“It is a very difficult country to move, Mr. Hynband, a very difficult country indeed, and one in which there is more disappointment to be looked for than success.”
the last General Election has had at least one beneficial result: it has shocked many more people into a recognition of the fact that the Labour Party is a sick party. And it has also helped many more people within it to realise that the sickness is not a surface ailment, a temporary indisposition, but a deep organic disorder, of which repeated electoral defeats are not the cause but the symptom. What this means is that the sickness would have been as serious if Labour had won the last election. Victory at the polls, given Labour’s recent history, policies and leadership, would only have delayed the crisis, for a while, and given the Labour Party an altogether deceptive appearance of health. This is why a proper diagnosis must take electoral defeat into account, but only as one element of Labour’s condition.
One common diagnosis is that which identifies Labour’s sickness as that of ambiguity. This, it is worth remembering, is a very old story. “The Labour Party”, R. H. Tawney was writing in 1932, “is hesitant in action, because divided in mind. It does not achieve what it could because it does not know what it wants.” Much the same has been said periodically about the Labour Party from the earliest days of its existence, and it could easily be argued that it fits the present situation equally well.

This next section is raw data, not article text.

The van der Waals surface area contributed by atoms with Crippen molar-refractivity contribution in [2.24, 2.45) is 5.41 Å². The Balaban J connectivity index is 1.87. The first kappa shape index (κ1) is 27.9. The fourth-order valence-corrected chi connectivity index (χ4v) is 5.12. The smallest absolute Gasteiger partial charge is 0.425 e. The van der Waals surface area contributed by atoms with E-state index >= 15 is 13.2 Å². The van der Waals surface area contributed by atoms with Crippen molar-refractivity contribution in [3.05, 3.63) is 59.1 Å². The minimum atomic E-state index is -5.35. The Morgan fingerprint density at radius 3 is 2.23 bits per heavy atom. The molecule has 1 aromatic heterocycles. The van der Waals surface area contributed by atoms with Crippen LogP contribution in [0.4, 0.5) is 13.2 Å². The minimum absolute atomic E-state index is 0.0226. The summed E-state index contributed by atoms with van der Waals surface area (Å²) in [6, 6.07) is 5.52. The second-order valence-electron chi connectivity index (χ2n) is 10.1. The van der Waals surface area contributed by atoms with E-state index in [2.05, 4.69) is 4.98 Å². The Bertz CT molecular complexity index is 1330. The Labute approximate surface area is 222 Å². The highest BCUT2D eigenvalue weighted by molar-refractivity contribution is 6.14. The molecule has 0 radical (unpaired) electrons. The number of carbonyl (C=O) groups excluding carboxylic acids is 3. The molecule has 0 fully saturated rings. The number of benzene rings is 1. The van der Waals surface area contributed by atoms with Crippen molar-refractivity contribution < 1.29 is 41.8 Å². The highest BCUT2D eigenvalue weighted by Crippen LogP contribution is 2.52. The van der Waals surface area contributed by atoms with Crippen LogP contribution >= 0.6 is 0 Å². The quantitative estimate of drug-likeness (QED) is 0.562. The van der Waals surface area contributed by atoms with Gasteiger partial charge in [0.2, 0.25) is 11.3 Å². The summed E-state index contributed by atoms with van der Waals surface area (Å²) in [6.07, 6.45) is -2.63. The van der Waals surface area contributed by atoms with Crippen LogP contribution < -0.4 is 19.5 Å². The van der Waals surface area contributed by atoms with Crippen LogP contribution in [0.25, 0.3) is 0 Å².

In one sense, it certainly does. But in another, and no less important sense, such a diagnosis misses some important changes which have occurred in the Labour Party in recent years. For, if it is true that the Labour Party itself suffers from ambiguity, its leadership, and particularly its Leader, do not. At the risk of seeming to trivialise great issues, it is therefore with the leadership that one must begin.
Moving tributes have been paid to Mr. Gaitskell’s vigour and forcefulness during the last election campaign. And indeed, it would be ungenerous to deny that Mr. Gaitskell is capable of displaying these and other such virtues. This, however, is not the point. The real question is what Mr. Gaitskell is vigorous and forceful about, and what, more generally, he has been about ever since he became the leader of the Labour Party. The question would matter much less had not Mr. Gaitskell achieved, in a very short time, so real a measure of success in his set purpose of re-educating the Labour Party into his own view of “socialism”. As it is, what he is about matters a great deal. It is true that leaders reflect tendencies. But there are times when leaders can powerfully re-inforce tendencies and greatly help to give them sharp political content. To ignore this in relation to the recent history of the Labour Party is to fall into the crassest kind of determinism. Mr. Gaitskell’s contribution to the re-education of Labour is not, by any means, the whole story. But it is an important part of it.
There is, of course, much resemblance between Mr. Gaitskell’s approach to politics and that of his predecessors. Like him, they were always more concerned to reassure their opponents than to enthuse their supporters. Like him, they always deemed it essential to act, and to be seen to act, on the premise that the creation of a socialist society was an aim distant to the point of invisibility. Like him, they always found a more compelling attraction (to put it very mildly) in programmes and policies of modest social reform than in any policy or action that looked capable of pushing the Labour Party beyond the partial humanisation of capitalist society. (Anyone who has any doubt or illusion on this score should look back to the debates of the 1944 Annual Conference of the Labour Party, when rank and file pressure alone compelled a reluctant leadership to include any nationalisation proposals in the programme with which Labour won the 1945 election).